Buying or refinancing a home with an FHA loan means you can't finance property that doesn't meet FHA's guidelines. If you buy a condo, multi-unit property, newly-constructed home, manufactured (mobile) home, or fixer-upper, you have different concerns.
Brand-New Home or Home Under Construction
If you buy from a developer, your home may be newly-built or still under construction. To protect you, FHA imposes certain requirements that new home builders must meet. The property must be pre-approved before construction begins, with at least three inspections -- initial, framing, and final. If the property is not pre-approved, a final inspection must be passed AND the builder must supply a HUD-approved 10-year warranty. New homes in areas with termites must have the soil treated for pests. If you wish to buy a newly-built home, make sure it's FHA-approved before writing your offer, or make the sale contingent on you obtaining FHA financing. Note that FHA no longer pre-approves entire subdivisions.
FHA must approve the condominium project, or you can't get an FHA loan. To see if a condo is approved, you can check on HUD's Web site; there's a condo search page. If your FHA-approved lender has direct endorsement authority (ask when you shop for your FHA mortgage), it is allowed to approve a condo project on HUD's behalf. Condominium developments are approved based on their financial soundness and safety. For example, one of the requirements is that no more than 15% of the units can be delinquent on their HOA dues. Another is that at least 50% of the units must be owner-occupied. FHA approval is one way of assuring yourself that your new condo is part of a viable association.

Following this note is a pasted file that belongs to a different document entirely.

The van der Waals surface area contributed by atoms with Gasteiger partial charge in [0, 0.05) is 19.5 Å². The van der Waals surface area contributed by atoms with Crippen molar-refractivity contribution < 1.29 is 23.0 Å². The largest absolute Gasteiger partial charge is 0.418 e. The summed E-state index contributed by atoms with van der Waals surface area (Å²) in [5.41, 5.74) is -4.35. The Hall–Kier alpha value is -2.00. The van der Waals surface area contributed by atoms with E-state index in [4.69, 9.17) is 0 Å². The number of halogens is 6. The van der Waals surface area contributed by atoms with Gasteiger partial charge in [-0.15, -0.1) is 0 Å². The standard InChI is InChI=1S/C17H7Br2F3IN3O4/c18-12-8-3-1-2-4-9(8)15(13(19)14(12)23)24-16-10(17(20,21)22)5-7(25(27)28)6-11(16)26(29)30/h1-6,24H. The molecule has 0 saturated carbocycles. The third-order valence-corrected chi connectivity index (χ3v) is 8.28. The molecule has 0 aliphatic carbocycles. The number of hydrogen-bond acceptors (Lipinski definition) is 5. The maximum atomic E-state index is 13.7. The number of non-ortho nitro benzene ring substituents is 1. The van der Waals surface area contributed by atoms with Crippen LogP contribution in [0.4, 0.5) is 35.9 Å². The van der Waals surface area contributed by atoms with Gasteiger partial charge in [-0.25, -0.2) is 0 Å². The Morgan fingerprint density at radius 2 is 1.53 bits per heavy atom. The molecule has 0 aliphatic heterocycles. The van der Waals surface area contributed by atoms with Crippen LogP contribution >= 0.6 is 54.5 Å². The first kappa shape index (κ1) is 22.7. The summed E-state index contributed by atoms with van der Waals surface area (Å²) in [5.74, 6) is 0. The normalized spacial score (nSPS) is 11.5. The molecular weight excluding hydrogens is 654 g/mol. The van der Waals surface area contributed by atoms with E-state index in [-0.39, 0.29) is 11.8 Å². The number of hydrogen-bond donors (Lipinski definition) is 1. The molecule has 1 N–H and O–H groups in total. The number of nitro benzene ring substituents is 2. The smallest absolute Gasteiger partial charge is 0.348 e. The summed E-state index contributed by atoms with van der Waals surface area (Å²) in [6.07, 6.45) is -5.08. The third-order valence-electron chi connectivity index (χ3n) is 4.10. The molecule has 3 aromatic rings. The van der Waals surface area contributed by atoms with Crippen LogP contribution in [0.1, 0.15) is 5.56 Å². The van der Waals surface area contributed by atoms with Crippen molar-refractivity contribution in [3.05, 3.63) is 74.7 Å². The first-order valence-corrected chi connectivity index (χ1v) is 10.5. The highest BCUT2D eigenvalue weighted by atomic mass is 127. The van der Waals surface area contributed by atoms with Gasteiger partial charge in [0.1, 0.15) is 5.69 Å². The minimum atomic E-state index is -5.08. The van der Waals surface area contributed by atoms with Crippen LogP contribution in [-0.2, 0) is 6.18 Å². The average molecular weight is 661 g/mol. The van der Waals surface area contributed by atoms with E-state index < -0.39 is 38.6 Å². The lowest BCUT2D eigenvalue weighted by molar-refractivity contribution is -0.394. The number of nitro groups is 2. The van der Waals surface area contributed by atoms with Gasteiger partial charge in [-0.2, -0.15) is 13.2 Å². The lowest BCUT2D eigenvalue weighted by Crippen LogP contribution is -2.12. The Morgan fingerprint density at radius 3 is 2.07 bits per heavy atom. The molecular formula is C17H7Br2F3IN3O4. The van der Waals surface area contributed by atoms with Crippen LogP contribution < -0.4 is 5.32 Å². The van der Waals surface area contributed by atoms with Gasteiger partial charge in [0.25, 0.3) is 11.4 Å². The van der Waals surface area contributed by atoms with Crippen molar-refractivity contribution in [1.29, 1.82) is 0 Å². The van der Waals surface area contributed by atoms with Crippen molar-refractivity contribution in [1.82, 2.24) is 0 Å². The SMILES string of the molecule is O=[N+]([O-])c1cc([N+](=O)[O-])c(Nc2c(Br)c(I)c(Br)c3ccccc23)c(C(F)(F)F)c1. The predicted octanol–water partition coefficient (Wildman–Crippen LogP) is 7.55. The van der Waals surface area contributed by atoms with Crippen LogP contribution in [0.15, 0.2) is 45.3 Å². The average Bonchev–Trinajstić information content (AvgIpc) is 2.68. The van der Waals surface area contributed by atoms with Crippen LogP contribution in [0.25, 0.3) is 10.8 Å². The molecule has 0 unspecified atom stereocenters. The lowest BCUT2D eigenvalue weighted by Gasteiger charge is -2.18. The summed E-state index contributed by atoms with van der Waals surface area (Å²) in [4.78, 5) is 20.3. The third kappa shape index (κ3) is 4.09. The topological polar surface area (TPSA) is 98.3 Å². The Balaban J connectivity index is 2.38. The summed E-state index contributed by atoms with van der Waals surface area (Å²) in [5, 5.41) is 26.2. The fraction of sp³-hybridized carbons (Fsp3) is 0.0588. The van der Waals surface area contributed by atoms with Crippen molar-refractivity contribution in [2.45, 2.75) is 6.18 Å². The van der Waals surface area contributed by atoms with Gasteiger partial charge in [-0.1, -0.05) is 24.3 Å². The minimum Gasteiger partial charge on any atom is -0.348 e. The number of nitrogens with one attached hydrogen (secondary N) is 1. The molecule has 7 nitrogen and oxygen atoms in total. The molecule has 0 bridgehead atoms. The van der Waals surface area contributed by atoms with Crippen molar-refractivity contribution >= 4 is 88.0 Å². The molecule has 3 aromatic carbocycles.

Manufactured housing or a mobile home must be affixed to an approved, permanent foundation and taxed as real property (if you send your fees to the DMV, your home is NOT real property). It must have been constructed after June 15th, 1976, and have a tag (called a HUD tag) proving that it meets safety standards issued after that date. The mortgage must cover both the home and the property (you can't mortgage mobile homes in trailer parks with an FHA home loan but you can finance them as personal property with a Title 1 loan). Manufactured housing can't be located in a flood zone to be FHA-financed.
Duplexes, Triplexes, and Four-plexes
FHA mortgage limits are higher for multi-unit properties. For example, in Reno, Nevada, the limit for a one-unit home in 2012 was $403,750, for duplexes, it was$516,850, for triplexes,$624,750, and for four-plexes it was$776,450. FHA loans can be used for owner-occupied homes only, but by purchasing a multi-unit property and living in one unit, you can effectively use an FHA loan with a 3.5 percent down payment to buy rental units. In addition, FHA lets you count 75 percent of the rent generated by the other units as qualifying income when you apply for financing.